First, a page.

In his book, "Staying Healthy with Nutrition," Elson Haas, M.D. states that "Where natural foods are the only sources of sodium, there is almost no hypertension and the resulting high blood pressure. These foods contain more potassium, which is found in high amounts in plant cells as well as in human cells."

In his section on sodium, Dr. Haas talks about the controversy around sodium intake and its effect on blood pressure. He suggests that some researchers believe the key to controlling blood pressure and hypertension is controlling the potassium-to-sodium ratio. The processed foods most of us eat are generally higher in sodium and lower in potassium. When we make our food from scratch and use a good-quality salt we will have a healthier electrolyte balance.

Some healthy salts available at most health food stores are Real Salt, Himalayan Salt and Celtic Salt. If your sea salt is white in color, it has most likely been "refined" and the critically needed electrolytes will be missing.

Dr. James DiNicolantonio, a leading cardiovascular research scientist, has reviewed over 500 publications to unravel the impact of salt on blood pressure and heart disease. He's reached a startling conclusion: The vast majority of us don't need to watch our salt intake. In fact, for most of us, more salt would be advantageous to our health. In his recent book, "The Salt Fix" he tells the remarkable story of how salt became unfairly demonized - a never-before-told drama of competing egos and interests - and took the fall for another white crystal: sugar.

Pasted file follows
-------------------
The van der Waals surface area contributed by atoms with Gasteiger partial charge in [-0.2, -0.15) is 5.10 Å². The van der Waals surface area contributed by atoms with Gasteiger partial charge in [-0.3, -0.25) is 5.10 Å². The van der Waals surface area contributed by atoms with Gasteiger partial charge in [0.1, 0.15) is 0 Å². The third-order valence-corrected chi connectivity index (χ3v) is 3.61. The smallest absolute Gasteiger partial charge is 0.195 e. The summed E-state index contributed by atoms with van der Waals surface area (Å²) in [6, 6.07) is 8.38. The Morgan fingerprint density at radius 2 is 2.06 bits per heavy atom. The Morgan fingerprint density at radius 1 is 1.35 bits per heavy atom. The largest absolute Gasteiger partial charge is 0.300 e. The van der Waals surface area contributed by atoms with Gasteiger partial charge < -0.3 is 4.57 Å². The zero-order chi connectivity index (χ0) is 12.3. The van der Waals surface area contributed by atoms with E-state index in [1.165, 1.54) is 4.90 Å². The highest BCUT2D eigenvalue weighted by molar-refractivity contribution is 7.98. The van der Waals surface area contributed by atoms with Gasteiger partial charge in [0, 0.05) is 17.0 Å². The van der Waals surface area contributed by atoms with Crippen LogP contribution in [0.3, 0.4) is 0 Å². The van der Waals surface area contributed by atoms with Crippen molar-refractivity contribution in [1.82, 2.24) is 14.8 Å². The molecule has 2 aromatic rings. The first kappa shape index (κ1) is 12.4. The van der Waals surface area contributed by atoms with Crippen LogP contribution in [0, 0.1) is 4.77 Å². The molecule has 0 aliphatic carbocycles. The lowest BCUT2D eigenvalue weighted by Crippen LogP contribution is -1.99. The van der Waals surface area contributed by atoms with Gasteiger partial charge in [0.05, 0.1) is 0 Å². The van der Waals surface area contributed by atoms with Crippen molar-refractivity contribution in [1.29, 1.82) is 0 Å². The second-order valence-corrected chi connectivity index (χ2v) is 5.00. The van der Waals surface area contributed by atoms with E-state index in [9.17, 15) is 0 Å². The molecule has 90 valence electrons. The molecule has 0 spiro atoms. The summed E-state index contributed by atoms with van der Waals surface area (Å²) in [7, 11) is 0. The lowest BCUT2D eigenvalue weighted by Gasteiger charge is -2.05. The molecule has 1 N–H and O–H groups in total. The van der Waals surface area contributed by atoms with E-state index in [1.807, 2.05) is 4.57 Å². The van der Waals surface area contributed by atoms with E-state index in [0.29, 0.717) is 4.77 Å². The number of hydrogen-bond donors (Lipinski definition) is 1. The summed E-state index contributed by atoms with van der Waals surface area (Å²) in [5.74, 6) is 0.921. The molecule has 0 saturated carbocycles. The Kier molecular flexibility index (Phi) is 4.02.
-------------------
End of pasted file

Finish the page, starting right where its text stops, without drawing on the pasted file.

In his book, DiNicolantonio suggests that, in fact, too little salt can:

• Cause you to crave sugar and refined carbs

• Send the body into semi-starvation mode

• Lead to weight gain, insulin resistance, type 2 diabetes, cardiovascular disease, chronic kidney disease, and increased blood pressure and heart rate.

On the other hand, eating the salt your body desires can:

• Improve everything from your sleep, energy and mental focus to your fitness, fertility and sexual performance, and stave off common chronic illnesses, including heart disease.

It's best to eat foods that are less processed - foods with fewer "ingredients." One of those "ingredients" in most of our processed foods is the sodium - which, again, is refined and out of balance with potassium and missing the other electrolyte minerals.

On a simple diet of organic fruits and vegetables, free-range meats, whole grains, organic and (if available) raw dairy, and the best quality sea salt our bodies will be able to have the correct balance of the important electrolytes. As I have suggested before, do not eat foods that your grandparents would not recognize. Add regular exercise and plenty of pure water, and the result is better health and vitality.

 
 

Our Family of Publications Includes:

Powered by ROAR Online Publication Software from Lions Light Corporation
© Copyright 2018